I have always given thought to the relationship that Moses and Aaron had. Aaron was the High Priest, the one person to stand before the Lord on behalf of the people – one can’t get “higher” than that. How does this compare with Moses? Davis answers this way: Moses was the mediator of the law and covenant, Aaron and his sons were the mediator of the blood sacrifices (p. 278). Perhaps “higher” is not the proper descriptive word, but a better term would be “different roles.”
This chapter pertains to the garments that God’s priests were to wear. Additionally, this chapter makes plain that the family of Aaron would be the priestly family. The garments to be made standout in two areas: glory and beauty. This elevates the standing of the position and, by association, the men who serve. In one verse (28:4), we are told what will be made, with the detail surrounding the fabrication going through the end of the chapter.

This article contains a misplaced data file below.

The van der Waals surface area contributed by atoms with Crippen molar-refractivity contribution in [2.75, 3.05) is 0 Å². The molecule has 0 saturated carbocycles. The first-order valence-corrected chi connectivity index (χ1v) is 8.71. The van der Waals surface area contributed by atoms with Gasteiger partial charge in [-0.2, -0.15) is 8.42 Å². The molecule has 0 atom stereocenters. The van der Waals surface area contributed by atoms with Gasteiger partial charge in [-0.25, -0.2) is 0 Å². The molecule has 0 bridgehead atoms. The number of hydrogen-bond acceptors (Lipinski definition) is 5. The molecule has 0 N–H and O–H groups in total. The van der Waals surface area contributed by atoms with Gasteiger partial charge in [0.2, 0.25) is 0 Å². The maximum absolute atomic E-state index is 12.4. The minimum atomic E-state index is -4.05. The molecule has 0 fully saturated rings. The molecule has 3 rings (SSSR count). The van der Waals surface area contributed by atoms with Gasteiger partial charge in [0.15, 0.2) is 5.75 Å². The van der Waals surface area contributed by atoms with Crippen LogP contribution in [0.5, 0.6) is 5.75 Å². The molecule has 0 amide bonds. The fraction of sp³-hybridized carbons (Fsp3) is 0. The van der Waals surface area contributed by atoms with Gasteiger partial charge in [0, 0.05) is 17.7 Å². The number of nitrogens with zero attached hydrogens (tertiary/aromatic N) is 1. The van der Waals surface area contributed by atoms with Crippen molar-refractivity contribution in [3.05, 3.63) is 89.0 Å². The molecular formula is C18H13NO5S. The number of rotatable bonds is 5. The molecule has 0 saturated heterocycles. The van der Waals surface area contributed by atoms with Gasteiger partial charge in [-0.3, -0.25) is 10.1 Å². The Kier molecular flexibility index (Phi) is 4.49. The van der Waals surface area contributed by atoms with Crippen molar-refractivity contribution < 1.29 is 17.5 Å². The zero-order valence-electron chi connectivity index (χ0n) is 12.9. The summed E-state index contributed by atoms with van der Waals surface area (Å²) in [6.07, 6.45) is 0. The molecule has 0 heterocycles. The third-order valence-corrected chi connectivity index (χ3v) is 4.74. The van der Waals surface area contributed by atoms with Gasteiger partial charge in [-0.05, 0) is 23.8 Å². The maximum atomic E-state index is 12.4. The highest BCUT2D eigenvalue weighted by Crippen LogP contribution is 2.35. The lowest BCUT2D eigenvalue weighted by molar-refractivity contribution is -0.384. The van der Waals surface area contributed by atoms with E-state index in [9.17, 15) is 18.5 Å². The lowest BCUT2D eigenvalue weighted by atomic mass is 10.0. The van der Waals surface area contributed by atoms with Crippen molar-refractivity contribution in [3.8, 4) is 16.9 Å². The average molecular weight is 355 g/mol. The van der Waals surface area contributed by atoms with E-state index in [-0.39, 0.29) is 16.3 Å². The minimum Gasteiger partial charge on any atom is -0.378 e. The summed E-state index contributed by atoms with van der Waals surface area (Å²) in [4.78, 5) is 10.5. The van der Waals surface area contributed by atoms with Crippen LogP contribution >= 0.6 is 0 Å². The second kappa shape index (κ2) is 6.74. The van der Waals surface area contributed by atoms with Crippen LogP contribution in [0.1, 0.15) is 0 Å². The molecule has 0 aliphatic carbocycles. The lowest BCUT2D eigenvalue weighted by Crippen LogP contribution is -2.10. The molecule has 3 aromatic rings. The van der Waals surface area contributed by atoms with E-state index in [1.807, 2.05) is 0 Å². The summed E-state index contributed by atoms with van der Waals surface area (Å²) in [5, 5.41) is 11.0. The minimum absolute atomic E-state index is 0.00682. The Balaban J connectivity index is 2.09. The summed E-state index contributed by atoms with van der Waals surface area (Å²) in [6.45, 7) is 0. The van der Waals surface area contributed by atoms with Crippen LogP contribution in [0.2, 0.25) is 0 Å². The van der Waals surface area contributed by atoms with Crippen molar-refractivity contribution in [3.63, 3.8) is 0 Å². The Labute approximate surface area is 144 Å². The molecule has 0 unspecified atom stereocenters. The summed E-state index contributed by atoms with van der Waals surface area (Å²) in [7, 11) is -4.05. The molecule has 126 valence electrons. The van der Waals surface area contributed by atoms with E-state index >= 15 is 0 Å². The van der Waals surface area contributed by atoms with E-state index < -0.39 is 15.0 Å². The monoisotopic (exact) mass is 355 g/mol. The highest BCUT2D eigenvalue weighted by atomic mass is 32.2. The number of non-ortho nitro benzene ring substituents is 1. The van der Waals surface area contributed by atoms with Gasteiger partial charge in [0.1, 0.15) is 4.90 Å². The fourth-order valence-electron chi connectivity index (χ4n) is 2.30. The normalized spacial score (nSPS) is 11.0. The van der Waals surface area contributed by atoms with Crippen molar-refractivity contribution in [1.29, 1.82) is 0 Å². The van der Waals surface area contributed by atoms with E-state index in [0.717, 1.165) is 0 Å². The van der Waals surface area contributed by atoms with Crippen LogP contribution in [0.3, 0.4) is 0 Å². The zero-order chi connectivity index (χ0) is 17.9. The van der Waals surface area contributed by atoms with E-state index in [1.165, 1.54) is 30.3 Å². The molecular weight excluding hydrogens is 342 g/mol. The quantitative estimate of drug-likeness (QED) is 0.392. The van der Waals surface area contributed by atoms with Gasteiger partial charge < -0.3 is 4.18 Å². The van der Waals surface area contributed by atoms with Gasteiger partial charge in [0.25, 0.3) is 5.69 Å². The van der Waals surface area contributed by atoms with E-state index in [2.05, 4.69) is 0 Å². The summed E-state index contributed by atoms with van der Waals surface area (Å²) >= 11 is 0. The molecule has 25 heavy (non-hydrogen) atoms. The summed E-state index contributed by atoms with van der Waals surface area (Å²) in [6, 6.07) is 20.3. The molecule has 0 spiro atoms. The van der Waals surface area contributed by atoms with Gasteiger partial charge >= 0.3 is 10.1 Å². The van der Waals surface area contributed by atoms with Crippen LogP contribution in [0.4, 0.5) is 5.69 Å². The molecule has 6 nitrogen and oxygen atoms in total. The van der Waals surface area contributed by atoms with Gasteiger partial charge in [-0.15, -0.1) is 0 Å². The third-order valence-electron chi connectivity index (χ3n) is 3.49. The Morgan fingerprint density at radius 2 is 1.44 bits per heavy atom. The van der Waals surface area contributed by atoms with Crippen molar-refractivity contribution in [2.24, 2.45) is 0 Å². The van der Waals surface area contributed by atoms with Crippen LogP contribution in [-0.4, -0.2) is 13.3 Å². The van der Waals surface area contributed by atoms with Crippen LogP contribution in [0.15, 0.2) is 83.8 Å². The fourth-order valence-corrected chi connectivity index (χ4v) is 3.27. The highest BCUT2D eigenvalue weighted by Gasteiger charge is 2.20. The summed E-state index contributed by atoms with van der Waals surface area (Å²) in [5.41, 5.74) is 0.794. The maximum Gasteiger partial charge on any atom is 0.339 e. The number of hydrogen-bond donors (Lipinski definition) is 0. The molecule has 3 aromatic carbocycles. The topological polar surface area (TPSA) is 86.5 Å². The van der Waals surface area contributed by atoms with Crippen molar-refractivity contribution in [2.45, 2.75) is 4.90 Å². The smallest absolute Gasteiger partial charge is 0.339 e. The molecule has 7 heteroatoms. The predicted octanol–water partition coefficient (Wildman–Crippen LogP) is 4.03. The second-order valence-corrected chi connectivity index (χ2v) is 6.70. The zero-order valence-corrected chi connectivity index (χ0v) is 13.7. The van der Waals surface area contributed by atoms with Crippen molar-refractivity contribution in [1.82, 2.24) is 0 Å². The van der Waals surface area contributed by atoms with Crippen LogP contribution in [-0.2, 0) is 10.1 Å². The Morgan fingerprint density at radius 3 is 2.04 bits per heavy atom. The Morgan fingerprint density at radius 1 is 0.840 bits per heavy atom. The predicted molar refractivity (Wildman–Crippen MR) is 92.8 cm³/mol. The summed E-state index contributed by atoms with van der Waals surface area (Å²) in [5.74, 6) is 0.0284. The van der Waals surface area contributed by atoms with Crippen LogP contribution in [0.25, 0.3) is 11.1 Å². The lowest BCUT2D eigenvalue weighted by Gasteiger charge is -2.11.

Application: The stones of remembrance (28:12), Aaron bearing the names of the sons of Israel before the Lord (28:29), and that Aaron shall bear guilt (28:38) are worth brief mention. Aaron had borne the “stones of remembrance” (two onyx stones) before the Lord in order for him to not lose sight to not only who he presented himself, but for whom – this was the ephod he wore (a sleeveless outer garment). Not only did he have the ephod on, but he also had the breast-piece of judgment (over top of the ephod; Davis identifies this as a “sort of a pouch, open at top”), this time with twelve stones on it; each stone representing each tribe. The ephod and the breast-plate of judgment worn, and as Aaron served in capacity of High Priest, he carried the guilt of the nation with him into the Tabernacle. “Aaron was, as the high priest of the Jews, the type or representative of our blessed Redeemer; and as he offered the sacrifices prescribed by the law to make an atonement for sin, and was thereby represented as bearing their sins because he was bound to make an atonement for them” (Clarke, E-sword).